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Equine Gastric Ulcer Syndrome

Gastric ulcers in horses are probably more common than you think. Studies have shown a prevalence of 25-50% in foals and a frequency of up to 40% in general adult horse population and up to 90% prevalence in performance horse populations. Ulcers in foals are a sightly different issue so this note will focus on adult stomach ulcers.

Why do horses get stomach ulcers?  

The horse stomach continuously secretes variable amounts of hydrochloric acid throughout the day and night and secretion of acid occurs without the presence of feed material. Horses are designed to be eating forage material (hay or grass) 18-20 hours of the day. We can contribute to ulcer problems when we limit the horse to meal feedings. Additionally, diets high in carbohydrates such as grain meals lead to increased volatile fatty acid production in the stomach. These volatile fatty acids increase stomach lining damage. Ulcers in the squamous mucosa of the stomach are primarily due to prolonged exposure to hydrochloric acid, pepsin, and bile acids. Ulcers occurring in this region are similar to Gastroesophageal Reflux Disease Syndrome (GERDS) in humans.

Chronic or high dosage use of products like Bute and Banamine can also lead to stomach ulcer formation (which is why you should only use these products under veterinary guidance). This type of medication blocks prostaglandin synthesis. Prostaglandins help buffer and protect the stomach lining. Blocking prostaglandin synthesis causes deceased mucosal blood flow, stimulates gastric acid secretion, and inhibits bicarbonate secretion by the glandular mucosa.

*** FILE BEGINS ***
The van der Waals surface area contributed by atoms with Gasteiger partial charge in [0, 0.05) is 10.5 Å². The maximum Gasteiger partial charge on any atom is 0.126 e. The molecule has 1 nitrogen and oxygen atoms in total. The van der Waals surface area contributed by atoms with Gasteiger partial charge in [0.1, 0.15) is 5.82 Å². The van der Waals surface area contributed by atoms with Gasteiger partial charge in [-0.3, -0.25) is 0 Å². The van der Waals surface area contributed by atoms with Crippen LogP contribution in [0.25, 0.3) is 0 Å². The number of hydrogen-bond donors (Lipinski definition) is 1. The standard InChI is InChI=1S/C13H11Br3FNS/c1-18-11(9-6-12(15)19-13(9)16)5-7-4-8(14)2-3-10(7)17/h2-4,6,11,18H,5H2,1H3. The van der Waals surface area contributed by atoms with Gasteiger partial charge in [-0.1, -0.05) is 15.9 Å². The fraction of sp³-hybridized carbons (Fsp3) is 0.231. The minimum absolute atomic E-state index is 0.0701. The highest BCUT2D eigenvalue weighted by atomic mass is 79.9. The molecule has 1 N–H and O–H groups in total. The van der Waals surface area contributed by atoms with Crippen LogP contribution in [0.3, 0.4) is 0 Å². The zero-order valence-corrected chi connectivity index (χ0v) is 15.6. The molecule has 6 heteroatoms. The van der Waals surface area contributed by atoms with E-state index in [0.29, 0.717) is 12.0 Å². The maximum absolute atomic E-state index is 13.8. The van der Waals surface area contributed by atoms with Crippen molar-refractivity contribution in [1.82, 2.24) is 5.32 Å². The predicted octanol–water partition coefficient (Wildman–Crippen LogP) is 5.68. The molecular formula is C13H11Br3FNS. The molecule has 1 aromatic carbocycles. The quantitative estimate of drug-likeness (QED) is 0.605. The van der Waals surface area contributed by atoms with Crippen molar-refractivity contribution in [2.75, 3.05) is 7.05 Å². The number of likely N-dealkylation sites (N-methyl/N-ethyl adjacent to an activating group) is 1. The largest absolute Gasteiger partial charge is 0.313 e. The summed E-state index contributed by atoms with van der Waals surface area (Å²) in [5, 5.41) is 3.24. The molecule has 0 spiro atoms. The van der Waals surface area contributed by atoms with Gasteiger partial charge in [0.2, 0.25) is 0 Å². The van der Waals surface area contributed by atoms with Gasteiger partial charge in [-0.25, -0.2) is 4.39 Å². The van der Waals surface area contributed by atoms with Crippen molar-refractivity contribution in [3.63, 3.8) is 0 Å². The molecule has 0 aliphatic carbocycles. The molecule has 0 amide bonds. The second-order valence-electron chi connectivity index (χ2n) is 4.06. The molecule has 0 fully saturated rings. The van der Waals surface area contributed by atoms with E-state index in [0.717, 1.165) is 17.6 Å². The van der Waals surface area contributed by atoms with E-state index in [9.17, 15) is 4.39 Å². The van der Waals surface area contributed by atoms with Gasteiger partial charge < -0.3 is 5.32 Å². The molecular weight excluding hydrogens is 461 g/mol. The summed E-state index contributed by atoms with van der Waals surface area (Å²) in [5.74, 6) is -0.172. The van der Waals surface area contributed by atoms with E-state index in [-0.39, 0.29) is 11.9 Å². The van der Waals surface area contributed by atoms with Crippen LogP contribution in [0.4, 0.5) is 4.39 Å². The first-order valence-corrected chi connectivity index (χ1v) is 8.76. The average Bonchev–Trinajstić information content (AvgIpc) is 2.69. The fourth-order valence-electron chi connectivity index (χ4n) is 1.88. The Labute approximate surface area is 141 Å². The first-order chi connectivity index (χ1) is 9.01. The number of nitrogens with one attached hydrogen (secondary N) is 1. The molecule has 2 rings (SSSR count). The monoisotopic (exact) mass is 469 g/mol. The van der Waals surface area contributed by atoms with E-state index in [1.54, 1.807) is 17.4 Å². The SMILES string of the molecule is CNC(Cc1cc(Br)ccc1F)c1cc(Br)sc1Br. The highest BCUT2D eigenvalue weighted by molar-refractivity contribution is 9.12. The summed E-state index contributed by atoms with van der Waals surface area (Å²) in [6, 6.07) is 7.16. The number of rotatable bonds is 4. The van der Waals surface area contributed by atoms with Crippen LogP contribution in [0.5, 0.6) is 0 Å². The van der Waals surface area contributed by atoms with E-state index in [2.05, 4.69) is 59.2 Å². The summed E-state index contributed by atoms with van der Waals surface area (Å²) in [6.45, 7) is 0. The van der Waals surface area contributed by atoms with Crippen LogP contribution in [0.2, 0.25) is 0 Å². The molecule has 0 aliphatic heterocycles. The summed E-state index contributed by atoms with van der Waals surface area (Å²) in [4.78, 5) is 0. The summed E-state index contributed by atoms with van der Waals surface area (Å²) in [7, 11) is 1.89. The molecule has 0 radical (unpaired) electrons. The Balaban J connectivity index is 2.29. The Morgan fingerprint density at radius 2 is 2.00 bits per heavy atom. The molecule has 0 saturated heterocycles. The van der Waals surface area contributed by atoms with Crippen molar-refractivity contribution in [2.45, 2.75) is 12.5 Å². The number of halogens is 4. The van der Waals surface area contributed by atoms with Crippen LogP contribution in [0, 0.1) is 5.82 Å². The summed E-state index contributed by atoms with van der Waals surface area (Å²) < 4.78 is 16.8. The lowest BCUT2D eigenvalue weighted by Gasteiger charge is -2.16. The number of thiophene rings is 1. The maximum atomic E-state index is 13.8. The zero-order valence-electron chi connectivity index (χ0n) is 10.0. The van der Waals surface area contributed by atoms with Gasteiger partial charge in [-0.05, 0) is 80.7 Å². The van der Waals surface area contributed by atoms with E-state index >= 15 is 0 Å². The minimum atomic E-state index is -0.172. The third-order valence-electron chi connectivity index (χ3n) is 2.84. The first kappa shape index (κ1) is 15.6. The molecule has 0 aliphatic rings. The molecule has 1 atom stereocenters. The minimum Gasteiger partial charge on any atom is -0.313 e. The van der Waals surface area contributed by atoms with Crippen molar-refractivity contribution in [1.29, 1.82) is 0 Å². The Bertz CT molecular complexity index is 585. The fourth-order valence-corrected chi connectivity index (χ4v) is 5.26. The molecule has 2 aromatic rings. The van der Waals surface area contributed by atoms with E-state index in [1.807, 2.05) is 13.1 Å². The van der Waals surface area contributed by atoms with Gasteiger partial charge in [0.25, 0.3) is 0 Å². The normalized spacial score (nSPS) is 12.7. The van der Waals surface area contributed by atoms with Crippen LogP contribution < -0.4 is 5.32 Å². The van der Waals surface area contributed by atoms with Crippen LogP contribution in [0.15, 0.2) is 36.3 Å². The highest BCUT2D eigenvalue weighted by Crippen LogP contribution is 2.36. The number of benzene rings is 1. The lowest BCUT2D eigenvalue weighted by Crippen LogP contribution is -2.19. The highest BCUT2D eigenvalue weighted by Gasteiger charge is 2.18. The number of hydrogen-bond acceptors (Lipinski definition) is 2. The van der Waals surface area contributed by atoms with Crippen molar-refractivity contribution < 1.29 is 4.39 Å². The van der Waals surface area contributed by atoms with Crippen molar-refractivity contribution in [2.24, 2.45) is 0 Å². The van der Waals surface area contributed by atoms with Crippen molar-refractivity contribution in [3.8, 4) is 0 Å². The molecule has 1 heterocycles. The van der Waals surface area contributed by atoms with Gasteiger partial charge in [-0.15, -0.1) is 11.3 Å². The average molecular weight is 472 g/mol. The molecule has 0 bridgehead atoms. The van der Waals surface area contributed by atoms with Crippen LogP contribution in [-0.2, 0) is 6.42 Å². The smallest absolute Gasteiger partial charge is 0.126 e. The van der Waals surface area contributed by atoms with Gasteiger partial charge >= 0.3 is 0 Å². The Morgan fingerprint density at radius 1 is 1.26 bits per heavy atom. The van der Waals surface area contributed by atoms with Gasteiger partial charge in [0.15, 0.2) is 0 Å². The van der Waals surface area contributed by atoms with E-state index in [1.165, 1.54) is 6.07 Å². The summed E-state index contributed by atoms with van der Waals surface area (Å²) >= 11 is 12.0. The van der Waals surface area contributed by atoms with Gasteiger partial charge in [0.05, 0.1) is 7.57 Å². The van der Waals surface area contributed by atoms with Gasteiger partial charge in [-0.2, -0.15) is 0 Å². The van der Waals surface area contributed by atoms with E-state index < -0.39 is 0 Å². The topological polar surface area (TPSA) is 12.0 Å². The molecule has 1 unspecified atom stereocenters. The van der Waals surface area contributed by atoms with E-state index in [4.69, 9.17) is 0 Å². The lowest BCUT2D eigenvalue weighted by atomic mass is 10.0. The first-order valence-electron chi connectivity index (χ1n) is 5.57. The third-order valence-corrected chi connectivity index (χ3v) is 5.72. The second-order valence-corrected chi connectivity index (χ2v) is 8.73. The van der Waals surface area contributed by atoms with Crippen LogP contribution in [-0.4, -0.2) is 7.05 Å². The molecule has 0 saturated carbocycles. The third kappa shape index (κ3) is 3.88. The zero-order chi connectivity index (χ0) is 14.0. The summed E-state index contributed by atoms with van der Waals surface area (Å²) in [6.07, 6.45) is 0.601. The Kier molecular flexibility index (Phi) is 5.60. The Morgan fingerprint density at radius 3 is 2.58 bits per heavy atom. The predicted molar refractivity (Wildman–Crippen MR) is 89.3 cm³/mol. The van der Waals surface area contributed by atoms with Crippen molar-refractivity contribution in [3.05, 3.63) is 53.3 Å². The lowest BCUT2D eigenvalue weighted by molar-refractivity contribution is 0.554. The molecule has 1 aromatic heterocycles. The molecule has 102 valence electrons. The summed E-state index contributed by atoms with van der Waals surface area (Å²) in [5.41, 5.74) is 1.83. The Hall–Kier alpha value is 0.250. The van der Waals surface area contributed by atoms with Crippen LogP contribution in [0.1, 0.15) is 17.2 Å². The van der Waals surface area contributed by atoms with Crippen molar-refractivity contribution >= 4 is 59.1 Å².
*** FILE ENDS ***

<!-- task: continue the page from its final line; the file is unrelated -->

How do I know if my horse has stomach ulcers?  

The signs of stomach ulcers can be very obvious or very subtle depending on the individual horse and the severity. Signs include: poor appetite or starting and stopping eating, low grade colic, change in behavior or attitude to depression or “grumpiness,” excessive salivation, teeth grinding, weight loss, decreased performance, etc. Stomach ulcers can be seen by passing an endoscope into the stomach via the nose.

How do we treat stomach ulcers?  

Currently, there is only one FDA approved treatment for gastric ulcers in horses, GastroGard (Omeprazole paste, Merial Limited, Atlanta, GA). GastroGard is a paste and is given to horses once daily for 28 days to treat EGUS. It is also labeled for prevention of recurrence of gastric ulcers at ½ dose. The medication contained in GastroGard is the same medication found in the “Purple Pill” Prilosec that is currently sold to humans for treatment of gastric ulcers. Additionally, studies have found that using alfalfa as the forage component of the diet helps decrease acid production and buffer the stomach. Changing the horse’s stressors and diet can really help with gastric ulcer syndrome. Limiting grain meals, increasing pasture time or outside time, and maintaining a regular schedule can really help.

If you think your horse may suffer from Equine Gastric Ulcers, please feel free to call us to discuss your options. We now have a gastroscope and are able to scope the stomach in the field!!

(www.aaep.org provided information for this note)